Attitude indicator

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Attitude indicator

The attitude indicator (AI), also often called the artificial horizon, is an instrument used in an aircraft to inform the pilot of the attitude of the plane - it indicates attitude in both pitch (fore and aft tilt) and roll (side to side tilt). The instrument is considered the most important for flight under the instrument flight rules (IFR), but has minimal application under the visual flight rules (VFR), except in emergencies, when the pilot may lose visual reference to the ground.

The first artificial horizons were used in maritime navigation where latitude is measured through the observation of celestial bodies in relation to the horizon. The horizon in this context is a fixed number of degrees below the actual tangent at the observation point. Various devices were developed (many relying on a liquid such as mercury) to indicate the level plane. Obviously fog and rain whilst obscuring the horizon might still allow the Sun's position to be clearly measured.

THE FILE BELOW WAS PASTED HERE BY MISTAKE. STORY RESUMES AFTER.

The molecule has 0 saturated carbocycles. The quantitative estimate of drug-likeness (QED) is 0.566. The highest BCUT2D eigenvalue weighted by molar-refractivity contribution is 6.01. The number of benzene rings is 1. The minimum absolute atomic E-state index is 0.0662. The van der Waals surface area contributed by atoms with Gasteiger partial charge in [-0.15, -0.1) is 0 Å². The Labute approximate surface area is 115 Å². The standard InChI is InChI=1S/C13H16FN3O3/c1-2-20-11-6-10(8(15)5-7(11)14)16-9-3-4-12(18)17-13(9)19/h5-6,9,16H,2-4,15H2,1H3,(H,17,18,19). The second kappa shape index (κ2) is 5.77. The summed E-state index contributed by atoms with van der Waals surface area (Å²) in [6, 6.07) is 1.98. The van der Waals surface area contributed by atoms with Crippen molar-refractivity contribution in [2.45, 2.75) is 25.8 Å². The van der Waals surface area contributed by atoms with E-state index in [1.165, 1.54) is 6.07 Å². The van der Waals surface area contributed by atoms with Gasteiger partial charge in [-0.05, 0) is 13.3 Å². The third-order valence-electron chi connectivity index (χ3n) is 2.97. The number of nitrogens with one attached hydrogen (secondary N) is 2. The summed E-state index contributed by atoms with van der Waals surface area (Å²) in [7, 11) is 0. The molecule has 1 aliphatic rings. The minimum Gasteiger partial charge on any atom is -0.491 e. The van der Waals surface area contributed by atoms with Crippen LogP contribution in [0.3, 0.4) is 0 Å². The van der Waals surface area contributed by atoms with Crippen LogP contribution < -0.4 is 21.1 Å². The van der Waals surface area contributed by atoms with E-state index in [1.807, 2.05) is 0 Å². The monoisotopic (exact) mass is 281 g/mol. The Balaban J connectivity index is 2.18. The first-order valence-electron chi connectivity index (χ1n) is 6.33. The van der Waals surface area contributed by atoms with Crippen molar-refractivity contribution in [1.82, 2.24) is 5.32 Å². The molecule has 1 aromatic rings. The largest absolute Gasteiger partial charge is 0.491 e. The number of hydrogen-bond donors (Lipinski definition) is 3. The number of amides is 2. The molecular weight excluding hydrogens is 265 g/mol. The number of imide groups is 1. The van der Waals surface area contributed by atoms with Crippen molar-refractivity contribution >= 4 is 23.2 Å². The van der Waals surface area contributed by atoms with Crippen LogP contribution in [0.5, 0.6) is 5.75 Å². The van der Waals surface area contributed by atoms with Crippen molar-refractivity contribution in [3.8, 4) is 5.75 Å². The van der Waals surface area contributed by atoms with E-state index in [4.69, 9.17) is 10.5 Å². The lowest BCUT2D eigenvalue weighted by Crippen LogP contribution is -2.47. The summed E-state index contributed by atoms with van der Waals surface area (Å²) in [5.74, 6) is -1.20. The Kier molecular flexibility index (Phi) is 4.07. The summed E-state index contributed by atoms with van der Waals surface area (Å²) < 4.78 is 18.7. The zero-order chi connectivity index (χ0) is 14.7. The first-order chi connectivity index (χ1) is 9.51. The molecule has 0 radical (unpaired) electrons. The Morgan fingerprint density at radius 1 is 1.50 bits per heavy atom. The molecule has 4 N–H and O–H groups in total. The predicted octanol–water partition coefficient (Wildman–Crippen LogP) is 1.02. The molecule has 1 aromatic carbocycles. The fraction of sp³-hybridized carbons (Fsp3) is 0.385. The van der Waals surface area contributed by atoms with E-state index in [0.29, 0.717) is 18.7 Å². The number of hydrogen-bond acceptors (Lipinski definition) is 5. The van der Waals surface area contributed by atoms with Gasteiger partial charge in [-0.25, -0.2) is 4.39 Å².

AIs in aircraft works using a gyroscope to establish an inertial platform, geared to a display that has two degrees of freedom, simultaneously displaying pitch and roll. The display is coloured to indicate the horizon as the division between the two coloured segments, and as such is intended to be intuitive to use. The actual roll angle is also calibrated around the circumference of the instrument. The pitch angle is indicated by a series of calibration lines, each representing 10° of pitch. The pitch angle is relative to the ground, which is not as helpful as knowing the angle of attack of the aircraft, a much more critical measure of performance. The pilot must infer the total performance by using other instruments such as the airspeed indicator (ASI).

Under some circumstances, some types of AI may "tumble", which is, they lose the ability to display anything sensible, particularly if the aircraft is in an extreme or unusual attitude, or performing aerobatics. Some types are fitted with a "cage", which locks the gyroscope to prevent damage under these conditions.

Individual 1-axis mechanical gyros are slowly being replaced by 3-axis Attitude and Heading Reference Systems (AHRS), which use solid-state or miniature gyroscopes (MEMS) supplimented by magnetometers and (in some systems) GPS receivers to correct for drift. AHRS are able to provide 3-axis information that can be shared with multiple devices in the aircraft, such as "glass cockpit" primary flight displays (PFDs). AHRS have been proven to be highly reliable and are in wide use in commercial and business aircraft. Recent advances in MEMS manufacturing have brought the price of FAA certified AHRS down to below $15,000, making them practical for general aviationünstlicher Horizont


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